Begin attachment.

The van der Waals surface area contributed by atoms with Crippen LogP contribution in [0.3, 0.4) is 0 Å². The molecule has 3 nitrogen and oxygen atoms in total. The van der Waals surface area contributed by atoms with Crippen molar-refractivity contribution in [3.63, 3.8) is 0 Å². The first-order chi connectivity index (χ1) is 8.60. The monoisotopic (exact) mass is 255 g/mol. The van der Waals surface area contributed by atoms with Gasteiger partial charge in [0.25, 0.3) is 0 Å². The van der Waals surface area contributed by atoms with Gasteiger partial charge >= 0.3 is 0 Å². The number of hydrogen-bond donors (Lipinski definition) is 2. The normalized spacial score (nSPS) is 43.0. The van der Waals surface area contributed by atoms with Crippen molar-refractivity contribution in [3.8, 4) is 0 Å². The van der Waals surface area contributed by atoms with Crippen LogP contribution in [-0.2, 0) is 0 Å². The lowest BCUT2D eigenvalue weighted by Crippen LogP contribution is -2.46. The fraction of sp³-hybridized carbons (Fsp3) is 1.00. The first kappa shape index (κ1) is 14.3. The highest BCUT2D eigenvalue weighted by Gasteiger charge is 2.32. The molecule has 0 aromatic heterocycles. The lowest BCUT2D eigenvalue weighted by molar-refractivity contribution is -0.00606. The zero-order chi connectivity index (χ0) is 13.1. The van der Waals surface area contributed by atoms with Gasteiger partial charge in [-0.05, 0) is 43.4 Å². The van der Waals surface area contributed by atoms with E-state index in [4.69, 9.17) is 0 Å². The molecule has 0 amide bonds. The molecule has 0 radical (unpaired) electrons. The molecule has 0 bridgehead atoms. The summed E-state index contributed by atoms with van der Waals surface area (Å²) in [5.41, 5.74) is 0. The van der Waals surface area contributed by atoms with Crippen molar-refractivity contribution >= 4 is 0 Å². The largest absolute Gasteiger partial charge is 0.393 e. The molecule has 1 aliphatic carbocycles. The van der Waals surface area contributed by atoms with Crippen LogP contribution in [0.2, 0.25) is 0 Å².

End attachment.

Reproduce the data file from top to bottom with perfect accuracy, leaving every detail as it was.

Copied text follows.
The van der Waals surface area contributed by atoms with Crippen LogP contribution in [0.3, 0.4) is 0 Å². The molecule has 3 nitrogen and oxygen atoms in total. The van der Waals surface area contributed by atoms with Crippen molar-refractivity contribution in [3.63, 3.8) is 0 Å². The first-order chi connectivity index (χ1) is 8.60. The monoisotopic (exact) mass is 255 g/mol. The van der Waals surface area contributed by atoms with Gasteiger partial charge in [0.25, 0.3) is 0 Å². The van der Waals surface area contributed by atoms with Gasteiger partial charge >= 0.3 is 0 Å². The number of hydrogen-bond donors (Lipinski definition) is 2. The normalized spacial score (nSPS) is 43.0. The van der Waals surface area contributed by atoms with Crippen molar-refractivity contribution in [3.8, 4) is 0 Å². The van der Waals surface area contributed by atoms with Crippen LogP contribution in [-0.2, 0) is 0 Å². The lowest BCUT2D eigenvalue weighted by Crippen LogP contribution is -2.46. The fraction of sp³-hybridized carbons (Fsp3) is 1.00. The first kappa shape index (κ1) is 14.3. The highest BCUT2D eigenvalue weighted by Gasteiger charge is 2.32. The molecule has 0 aromatic heterocycles. The lowest BCUT2D eigenvalue weighted by molar-refractivity contribution is -0.00606. The zero-order chi connectivity index (χ0) is 13.1. The van der Waals surface area contributed by atoms with Gasteiger partial charge in [-0.05, 0) is 43.4 Å². The van der Waals surface area contributed by atoms with E-state index in [4.69, 9.17) is 0 Å². The molecule has 0 amide bonds. The molecule has 0 radical (unpaired) electrons. The molecule has 0 bridgehead atoms. The summed E-state index contributed by atoms with van der Waals surface area (Å²) in [5.41, 5.74) is 0. The van der Waals surface area contributed by atoms with Crippen molar-refractivity contribution >= 4 is 0 Å². The largest absolute Gasteiger partial charge is 0.393 e. The molecule has 1 aliphatic carbocycles. The van der Waals surface area contributed by atoms with Crippen LogP contribution in [0.2, 0.25) is 0 Å².